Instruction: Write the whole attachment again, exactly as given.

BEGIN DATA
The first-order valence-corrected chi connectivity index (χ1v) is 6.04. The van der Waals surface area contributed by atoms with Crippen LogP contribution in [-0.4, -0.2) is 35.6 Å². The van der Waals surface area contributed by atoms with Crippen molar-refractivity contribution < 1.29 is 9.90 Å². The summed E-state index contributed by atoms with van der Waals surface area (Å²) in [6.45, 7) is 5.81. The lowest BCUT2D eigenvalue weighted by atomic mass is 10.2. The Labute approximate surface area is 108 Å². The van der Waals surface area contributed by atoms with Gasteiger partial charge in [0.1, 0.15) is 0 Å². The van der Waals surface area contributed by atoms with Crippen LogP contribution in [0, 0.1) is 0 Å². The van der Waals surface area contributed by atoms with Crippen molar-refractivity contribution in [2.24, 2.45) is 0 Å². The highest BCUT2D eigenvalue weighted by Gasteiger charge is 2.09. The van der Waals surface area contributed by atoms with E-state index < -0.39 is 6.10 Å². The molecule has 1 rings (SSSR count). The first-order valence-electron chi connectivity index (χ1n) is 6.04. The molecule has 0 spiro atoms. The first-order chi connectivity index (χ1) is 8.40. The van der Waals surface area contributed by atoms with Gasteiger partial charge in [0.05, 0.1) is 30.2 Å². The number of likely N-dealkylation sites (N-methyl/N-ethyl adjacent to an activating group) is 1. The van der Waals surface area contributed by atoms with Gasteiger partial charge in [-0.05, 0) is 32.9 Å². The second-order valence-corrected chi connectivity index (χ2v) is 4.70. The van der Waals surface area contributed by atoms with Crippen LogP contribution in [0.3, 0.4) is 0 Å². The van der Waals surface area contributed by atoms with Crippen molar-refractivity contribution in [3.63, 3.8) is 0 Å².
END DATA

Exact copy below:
The first-order valence-corrected chi connectivity index (χ1v) is 6.04. The van der Waals surface area contributed by atoms with Crippen LogP contribution in [-0.4, -0.2) is 35.6 Å². The van der Waals surface area contributed by atoms with Crippen molar-refractivity contribution < 1.29 is 9.90 Å². The summed E-state index contributed by atoms with van der Waals surface area (Å²) in [6.45, 7) is 5.81. The lowest BCUT2D eigenvalue weighted by atomic mass is 10.2. The Labute approximate surface area is 108 Å². The van der Waals surface area contributed by atoms with Gasteiger partial charge in [0.1, 0.15) is 0 Å². The van der Waals surface area contributed by atoms with Crippen LogP contribution in [0, 0.1) is 0 Å². The van der Waals surface area contributed by atoms with Crippen molar-refractivity contribution in [2.24, 2.45) is 0 Å². The highest BCUT2D eigenvalue weighted by Gasteiger charge is 2.09. The van der Waals surface area contributed by atoms with E-state index < -0.39 is 6.10 Å². The molecule has 1 rings (SSSR count). The first-order valence-electron chi connectivity index (χ1n) is 6.04. The molecule has 0 spiro atoms. The first-order chi connectivity index (χ1) is 8.40. The van der Waals surface area contributed by atoms with Gasteiger partial charge in [0.05, 0.1) is 30.2 Å². The number of likely N-dealkylation sites (N-methyl/N-ethyl adjacent to an activating group) is 1. The van der Waals surface area contributed by atoms with Gasteiger partial charge in [-0.05, 0) is 32.9 Å². The second-order valence-corrected chi connectivity index (χ2v) is 4.70. The van der Waals surface area contributed by atoms with Crippen LogP contribution in [0.3, 0.4) is 0 Å². The van der Waals surface area contributed by atoms with Crippen molar-refractivity contribution in [3.63, 3.8) is 0 Å².